“Exendin-4 is a naturally occurring GLP-1 agonist isolated from salivary gland venom of Heloderma suspectum, the Gila monster, and shares a 53% overlap with mammalian GLP-1 amino acid sequence as disclosed in U.S. Pat. No. 5,424,286 which is hereby incorporated by reference. Exendin-4 decreases glucagons and increases insulin secretion in a glucose-dependent manner, and mimics certain actions of GLP-1, including binding to and activating the human GLP-1 receptor. Exendin-4 improves glycemic control by reducing fasting and postprandial glucose concentrations through restoration of first-phase insulin response, regulation of glucagon secretion, delaying gastric emptying, and decreasing food intake.

“Reactive groups” are chemical groups capable of forming a covalent bond. Such reactive agents can be coupled or bonded to an insulinotropic peptide of interest to form a modified insulinotropic peptide. Reactive groups can generally be carboxy, phosphoryl, or convenient acyl group, either as an ester or a mixed anhydride, or an imidate, thereby capable of forming a covalent bond with functionalities such as an amino group, a hydroxy group or a thiol group at the target site on albumin. For the most part, the esters will involve phenolic compounds, or be thiol esters, alkyl esters, phosphate esters, or the like. Reactive groups include succinimidyl-containing groups and maleimido-containing groups.

“Functionalities” are groups on albumin to which reactive groups on modified insulinotropic peptides are capable of reacting with to form covalent bonds. Functionalities include hydroxyl groups for bonding to ester reactive entities; thiol groups for bonding to maleimides and maleimido-containing groups, imidates and thioester groups; and amino groups for bonding to carboxy groups, phosphoryl groups, acyl groups, succinimidyl-containing groups or maleimido-containing groups on reactive entities.

“Linking Groups” are chemical moieties capable of connecting reactive groups to insulinotropic peptides. Linking groups may comprise one or more alkyl groups such as methyl, ethyl, propyl, butyl, etc. groups, alkoxy groups, alkenyl groups, alkynyl groups or amino group substituted by alkyl groups, cycloalkyl groups, polycyclic groups, aryl groups, polyaryl groups, substituted aryl groups, heterocyclic groups, and substituted heterocyclic groups. Linking groups may also comprise poly ethoxy aminoacids such as AEA ((2-amino) ethoxy acetic acid) or a preferred linking group AEEA ([2-(2-amino)ethoxy)]ethoxy acetic acid). In certain embodiments, a linking group can comprise, for example, a chain of 0-30 atoms, or 0-20 atoms, or 0-10 atoms. In certain embodiments, a linking group can consist of, for example, a chain of 0-30 atoms, or 0-20 atoms, or 0-10 atoms. Those atoms can be selected from the group consisting of, for example, C, N, O, S, P.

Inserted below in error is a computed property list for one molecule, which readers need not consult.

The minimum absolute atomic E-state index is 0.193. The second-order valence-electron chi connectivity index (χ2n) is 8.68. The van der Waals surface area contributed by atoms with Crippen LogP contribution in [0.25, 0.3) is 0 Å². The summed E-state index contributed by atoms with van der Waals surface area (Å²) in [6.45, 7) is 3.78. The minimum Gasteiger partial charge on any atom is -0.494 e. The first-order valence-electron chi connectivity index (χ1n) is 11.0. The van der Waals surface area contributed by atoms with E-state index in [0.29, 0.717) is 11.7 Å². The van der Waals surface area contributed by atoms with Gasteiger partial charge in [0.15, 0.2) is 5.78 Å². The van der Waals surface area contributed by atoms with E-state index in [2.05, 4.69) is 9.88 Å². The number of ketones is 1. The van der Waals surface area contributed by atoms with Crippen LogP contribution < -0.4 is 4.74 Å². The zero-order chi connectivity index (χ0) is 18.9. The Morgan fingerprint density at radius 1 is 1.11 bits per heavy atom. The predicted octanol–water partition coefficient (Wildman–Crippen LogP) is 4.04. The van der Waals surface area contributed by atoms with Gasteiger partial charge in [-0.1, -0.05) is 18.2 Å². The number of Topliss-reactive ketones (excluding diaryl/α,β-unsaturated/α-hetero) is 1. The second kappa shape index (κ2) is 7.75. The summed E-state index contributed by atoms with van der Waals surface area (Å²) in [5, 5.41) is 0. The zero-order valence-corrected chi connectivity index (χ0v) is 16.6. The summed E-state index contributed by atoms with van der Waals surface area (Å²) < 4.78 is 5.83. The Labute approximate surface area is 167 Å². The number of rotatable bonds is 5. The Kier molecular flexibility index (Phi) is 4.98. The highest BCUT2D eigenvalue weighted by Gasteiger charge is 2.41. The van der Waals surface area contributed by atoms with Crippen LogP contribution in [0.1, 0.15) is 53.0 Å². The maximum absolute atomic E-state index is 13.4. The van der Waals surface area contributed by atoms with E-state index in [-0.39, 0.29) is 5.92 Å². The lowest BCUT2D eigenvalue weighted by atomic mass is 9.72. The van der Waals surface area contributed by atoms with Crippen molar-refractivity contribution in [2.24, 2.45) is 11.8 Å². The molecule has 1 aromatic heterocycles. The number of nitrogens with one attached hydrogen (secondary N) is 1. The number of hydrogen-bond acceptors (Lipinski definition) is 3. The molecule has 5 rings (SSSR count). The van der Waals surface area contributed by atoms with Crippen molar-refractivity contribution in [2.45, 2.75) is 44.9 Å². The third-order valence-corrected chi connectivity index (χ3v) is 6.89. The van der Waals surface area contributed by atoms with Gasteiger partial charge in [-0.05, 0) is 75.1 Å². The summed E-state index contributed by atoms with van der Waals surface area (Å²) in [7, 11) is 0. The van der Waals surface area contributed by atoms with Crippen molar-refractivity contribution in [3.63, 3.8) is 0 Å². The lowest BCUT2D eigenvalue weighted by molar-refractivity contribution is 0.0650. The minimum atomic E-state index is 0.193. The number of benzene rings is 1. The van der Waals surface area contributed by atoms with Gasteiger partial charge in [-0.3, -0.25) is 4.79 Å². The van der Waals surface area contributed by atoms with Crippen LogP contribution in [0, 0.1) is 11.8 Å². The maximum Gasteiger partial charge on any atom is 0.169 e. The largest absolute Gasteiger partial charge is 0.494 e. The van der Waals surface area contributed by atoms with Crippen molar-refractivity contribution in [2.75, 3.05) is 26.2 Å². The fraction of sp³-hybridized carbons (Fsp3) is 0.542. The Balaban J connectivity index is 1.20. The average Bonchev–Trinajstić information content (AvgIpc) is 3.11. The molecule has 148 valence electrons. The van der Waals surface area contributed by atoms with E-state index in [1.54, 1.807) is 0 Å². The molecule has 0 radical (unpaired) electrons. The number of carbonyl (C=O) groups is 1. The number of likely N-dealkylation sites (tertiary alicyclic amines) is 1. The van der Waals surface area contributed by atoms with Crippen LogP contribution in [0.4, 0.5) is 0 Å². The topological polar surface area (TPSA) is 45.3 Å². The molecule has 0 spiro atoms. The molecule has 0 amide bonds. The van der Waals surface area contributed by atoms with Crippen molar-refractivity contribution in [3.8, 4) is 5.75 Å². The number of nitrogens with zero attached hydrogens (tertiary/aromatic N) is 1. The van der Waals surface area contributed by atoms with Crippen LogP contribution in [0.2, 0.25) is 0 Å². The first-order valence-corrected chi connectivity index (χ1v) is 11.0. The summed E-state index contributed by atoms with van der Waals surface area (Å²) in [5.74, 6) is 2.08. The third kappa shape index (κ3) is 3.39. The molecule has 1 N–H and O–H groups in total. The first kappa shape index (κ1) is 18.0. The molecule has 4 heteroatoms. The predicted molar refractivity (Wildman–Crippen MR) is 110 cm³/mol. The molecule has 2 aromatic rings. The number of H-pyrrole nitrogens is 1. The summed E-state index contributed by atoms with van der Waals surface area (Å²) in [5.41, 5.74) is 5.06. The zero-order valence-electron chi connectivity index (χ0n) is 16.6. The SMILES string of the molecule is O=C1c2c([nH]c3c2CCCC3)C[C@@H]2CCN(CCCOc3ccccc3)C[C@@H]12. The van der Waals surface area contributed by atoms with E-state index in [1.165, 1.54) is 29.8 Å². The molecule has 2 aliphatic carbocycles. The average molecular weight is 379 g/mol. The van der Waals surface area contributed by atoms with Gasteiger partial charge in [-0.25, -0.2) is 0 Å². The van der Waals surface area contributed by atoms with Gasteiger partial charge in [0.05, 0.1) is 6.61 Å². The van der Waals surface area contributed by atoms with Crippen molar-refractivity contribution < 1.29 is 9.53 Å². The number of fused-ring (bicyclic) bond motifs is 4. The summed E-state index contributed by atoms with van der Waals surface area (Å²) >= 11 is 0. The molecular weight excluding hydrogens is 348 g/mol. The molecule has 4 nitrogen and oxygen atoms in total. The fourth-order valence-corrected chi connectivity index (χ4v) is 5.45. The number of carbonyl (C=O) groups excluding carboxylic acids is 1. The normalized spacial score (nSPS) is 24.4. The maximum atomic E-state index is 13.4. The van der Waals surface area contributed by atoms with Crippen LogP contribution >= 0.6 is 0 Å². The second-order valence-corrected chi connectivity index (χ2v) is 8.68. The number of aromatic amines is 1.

As used herein, “albumin” refers to the most abundant protein in blood plasma having a molecular weight of approximately between 65 and 67 kilodaltons in its monomeric form, depending on the species of origin. The term “albumin” is used interchangeably with “serum albumin” and is not meant to define the source of the albumin which forms a conjugate with the modified peptides of the invention. Thus, the term “albumin” as used herein may refer either to albumin purified from a natural source such as blood or serous fluids, or it may refer to chemically synthesized or recombinantly produced albumin.

A “conjugated insulinotropic peptide” is an insulinotropic peptide that has been conjugated to macromolecule, for example albumin, via a covalent bond formed between the insulinotropic peptide and a functionality on the macromolecule. In some embodiments, the insulinotropic peptide has been modified to contain a reactive group to which the macromolecule is covalently bound. In some embodiments, the reactive group is coupled to the insulinotropic peptide via a linking group.

“Preventing” or “prevention” of any disease or disorder refers to a reduction in the risk of acquiring a disease or disorder (i.e., causing at least one of the clinical symptoms of the disease not to develop in a subject that may be exposed or predisposed to the disease but does not yet experience or display symptoms of the disease). Preferably, prevention refers to the use of a compound or composition in a subject not yet affected by the disease or disorder or not yet exhibiting a symptom of the disease or disorder, for instance a subject not yet infected or not yet exhibiting the symptoms of infection.